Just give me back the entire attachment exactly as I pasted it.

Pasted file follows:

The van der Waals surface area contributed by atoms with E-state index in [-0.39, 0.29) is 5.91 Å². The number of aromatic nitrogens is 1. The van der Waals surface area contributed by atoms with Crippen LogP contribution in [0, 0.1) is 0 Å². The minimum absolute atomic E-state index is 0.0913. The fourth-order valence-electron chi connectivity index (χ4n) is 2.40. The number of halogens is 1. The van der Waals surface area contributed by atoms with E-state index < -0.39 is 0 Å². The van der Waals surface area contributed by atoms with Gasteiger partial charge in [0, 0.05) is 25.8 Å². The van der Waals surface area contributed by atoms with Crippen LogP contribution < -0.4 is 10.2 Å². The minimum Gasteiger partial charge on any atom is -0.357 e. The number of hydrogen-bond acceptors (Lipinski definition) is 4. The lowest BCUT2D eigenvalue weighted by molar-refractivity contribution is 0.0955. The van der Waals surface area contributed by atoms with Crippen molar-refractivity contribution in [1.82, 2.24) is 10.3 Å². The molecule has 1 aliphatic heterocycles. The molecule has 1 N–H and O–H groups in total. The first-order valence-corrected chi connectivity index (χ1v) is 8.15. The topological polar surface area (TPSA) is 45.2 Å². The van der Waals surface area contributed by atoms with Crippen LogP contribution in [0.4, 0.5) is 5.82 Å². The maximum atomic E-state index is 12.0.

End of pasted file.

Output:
The van der Waals surface area contributed by atoms with E-state index in [-0.39, 0.29) is 5.91 Å². The number of aromatic nitrogens is 1. The van der Waals surface area contributed by atoms with Crippen LogP contribution in [0, 0.1) is 0 Å². The minimum absolute atomic E-state index is 0.0913. The fourth-order valence-electron chi connectivity index (χ4n) is 2.40. The number of halogens is 1. The van der Waals surface area contributed by atoms with E-state index < -0.39 is 0 Å². The van der Waals surface area contributed by atoms with Gasteiger partial charge in [0, 0.05) is 25.8 Å². The van der Waals surface area contributed by atoms with Crippen LogP contribution < -0.4 is 10.2 Å². The minimum Gasteiger partial charge on any atom is -0.357 e. The number of hydrogen-bond acceptors (Lipinski definition) is 4. The lowest BCUT2D eigenvalue weighted by molar-refractivity contribution is 0.0955. The van der Waals surface area contributed by atoms with Crippen molar-refractivity contribution in [1.82, 2.24) is 10.3 Å². The molecule has 1 aliphatic heterocycles. The molecule has 1 N–H and O–H groups in total. The first-order valence-corrected chi connectivity index (χ1v) is 8.15. The topological polar surface area (TPSA) is 45.2 Å². The van der Waals surface area contributed by atoms with Crippen LogP contribution in [0.4, 0.5) is 5.82 Å². The maximum atomic E-state index is 12.0.